Tuesday, January 31st 2017
12:30 p.m. – 2:00 p.m.
Room 604, UBC Asian Centre, 1871 West Mall
According to historians, early Christianity in England acted like a primitive religion in that it provided quasi-magical ways of engaging supernatural aid through supplication and sacrifice. In this respect it resembled the theurgy of Hermetic magicians. With the Reformation, the magical elements in the Church, and all extra-ecclesiastical magic, were treated with increasing suspicion, though the works of magical theorists like Johannes Reuchlin, Pico della Mirandola, and Marsilio Ficino were still circulating, and John Dee was Queen Elizabeth’s tutor. It is not a new claim that ideas from Hermetic magical texts migrated into the drama of the 1590s and early 1600s.
My interest here is in what Johannes Reuchlin refers to in De Verbo Mirifico as the “wonder-working word”: the word used as a powerful magical technology. Reuchlin invokes the Cabbalist’s use of the Tetragrammaton; however, in the Elizabethan theatres there is a fascination with the magical efficacy of all language. In conjunction with the increasing popularity of occult themes and personae, the psychology and also the metaphysics of linguistic influence come under scrutiny. The enterprise of supplementing the human that some Renaissance occultists engaged in figures the word as a mediating force between the divine and material realms, and several playwrights respond, usually critically, but also with ambivalent longing. I want to explore some ways in which the Hermetic tendency to see language as a magical tool, or even a magical entity, manifests in certain Renaissance dramatic works.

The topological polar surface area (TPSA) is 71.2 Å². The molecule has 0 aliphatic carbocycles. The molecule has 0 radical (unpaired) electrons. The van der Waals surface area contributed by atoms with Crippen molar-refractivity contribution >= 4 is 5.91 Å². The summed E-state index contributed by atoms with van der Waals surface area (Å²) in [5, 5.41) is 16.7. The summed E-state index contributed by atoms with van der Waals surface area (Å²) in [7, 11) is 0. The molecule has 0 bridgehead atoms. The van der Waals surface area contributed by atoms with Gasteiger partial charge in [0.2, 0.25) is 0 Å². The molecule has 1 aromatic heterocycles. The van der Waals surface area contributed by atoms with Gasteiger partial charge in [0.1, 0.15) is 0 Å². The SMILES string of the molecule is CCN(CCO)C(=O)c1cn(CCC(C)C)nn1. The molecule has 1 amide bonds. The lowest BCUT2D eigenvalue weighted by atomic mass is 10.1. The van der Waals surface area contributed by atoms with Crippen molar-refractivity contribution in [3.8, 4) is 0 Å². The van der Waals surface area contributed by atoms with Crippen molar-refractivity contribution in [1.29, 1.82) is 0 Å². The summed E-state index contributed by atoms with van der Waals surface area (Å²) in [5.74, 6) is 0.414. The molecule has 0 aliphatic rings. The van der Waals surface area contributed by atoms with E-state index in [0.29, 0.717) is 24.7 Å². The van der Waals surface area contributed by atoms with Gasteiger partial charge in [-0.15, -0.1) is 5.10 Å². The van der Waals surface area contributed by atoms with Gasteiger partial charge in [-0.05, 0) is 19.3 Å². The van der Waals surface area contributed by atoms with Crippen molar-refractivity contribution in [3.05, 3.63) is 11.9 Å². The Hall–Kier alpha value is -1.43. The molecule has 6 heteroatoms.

This talk is a part of a year-long Colloquium on Religion, Literature, and the Arts, organized by the Religion, Literature, and the Arts Interdisciplinary Program, with the support of UBC Asian Studies. For more information, see: http://rgla.arts.ubc.ca/
Image source: Frontispiece of the 1619 edition of Christopher Marlowe’s “Doctor Faustus,” printed for John Wright. Reprinted in the Norton Critical Edition, ed. David Scott Kastan (London, 2005).